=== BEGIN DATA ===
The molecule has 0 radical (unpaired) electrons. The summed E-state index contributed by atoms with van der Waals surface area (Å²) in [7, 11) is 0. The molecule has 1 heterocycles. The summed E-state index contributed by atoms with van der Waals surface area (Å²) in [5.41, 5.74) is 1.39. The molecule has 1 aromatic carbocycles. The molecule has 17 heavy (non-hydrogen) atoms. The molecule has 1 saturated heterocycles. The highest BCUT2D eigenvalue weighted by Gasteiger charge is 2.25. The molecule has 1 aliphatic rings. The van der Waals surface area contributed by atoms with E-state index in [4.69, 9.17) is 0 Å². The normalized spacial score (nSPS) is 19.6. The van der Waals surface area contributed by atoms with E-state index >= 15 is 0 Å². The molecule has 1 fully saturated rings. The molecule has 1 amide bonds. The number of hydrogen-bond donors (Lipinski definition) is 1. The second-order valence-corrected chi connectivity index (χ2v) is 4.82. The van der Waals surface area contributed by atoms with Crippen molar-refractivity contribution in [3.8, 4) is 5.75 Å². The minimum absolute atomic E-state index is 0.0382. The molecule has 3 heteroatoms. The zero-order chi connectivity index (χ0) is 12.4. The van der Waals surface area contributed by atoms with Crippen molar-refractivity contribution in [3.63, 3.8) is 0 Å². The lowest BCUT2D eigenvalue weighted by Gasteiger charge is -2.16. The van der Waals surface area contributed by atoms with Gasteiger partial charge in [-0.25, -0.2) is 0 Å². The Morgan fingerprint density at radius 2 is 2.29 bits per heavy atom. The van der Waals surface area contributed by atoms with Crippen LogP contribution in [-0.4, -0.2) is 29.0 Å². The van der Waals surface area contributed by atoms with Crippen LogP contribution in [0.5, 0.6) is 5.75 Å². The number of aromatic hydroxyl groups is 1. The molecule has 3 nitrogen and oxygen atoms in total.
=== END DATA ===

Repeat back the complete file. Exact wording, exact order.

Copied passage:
The molecule has 0 radical (unpaired) electrons. The summed E-state index contributed by atoms with van der Waals surface area (Å²) in [7, 11) is 0. The molecule has 1 heterocycles. The summed E-state index contributed by atoms with van der Waals surface area (Å²) in [5.41, 5.74) is 1.39. The molecule has 1 aromatic carbocycles. The molecule has 17 heavy (non-hydrogen) atoms. The molecule has 1 saturated heterocycles. The highest BCUT2D eigenvalue weighted by Gasteiger charge is 2.25. The molecule has 1 aliphatic rings. The van der Waals surface area contributed by atoms with E-state index in [4.69, 9.17) is 0 Å². The normalized spacial score (nSPS) is 19.6. The van der Waals surface area contributed by atoms with E-state index >= 15 is 0 Å². The molecule has 1 fully saturated rings. The molecule has 1 amide bonds. The number of hydrogen-bond donors (Lipinski definition) is 1. The second-order valence-corrected chi connectivity index (χ2v) is 4.82. The van der Waals surface area contributed by atoms with Crippen molar-refractivity contribution in [3.8, 4) is 5.75 Å². The minimum absolute atomic E-state index is 0.0382. The molecule has 3 heteroatoms. The zero-order chi connectivity index (χ0) is 12.4. The van der Waals surface area contributed by atoms with Crippen molar-refractivity contribution in [3.63, 3.8) is 0 Å². The lowest BCUT2D eigenvalue weighted by Gasteiger charge is -2.16. The van der Waals surface area contributed by atoms with Gasteiger partial charge in [-0.25, -0.2) is 0 Å². The Morgan fingerprint density at radius 2 is 2.29 bits per heavy atom. The van der Waals surface area contributed by atoms with Crippen LogP contribution in [-0.4, -0.2) is 29.0 Å². The van der Waals surface area contributed by atoms with Crippen LogP contribution in [0.5, 0.6) is 5.75 Å². The number of aromatic hydroxyl groups is 1. The molecule has 3 nitrogen and oxygen atoms in total.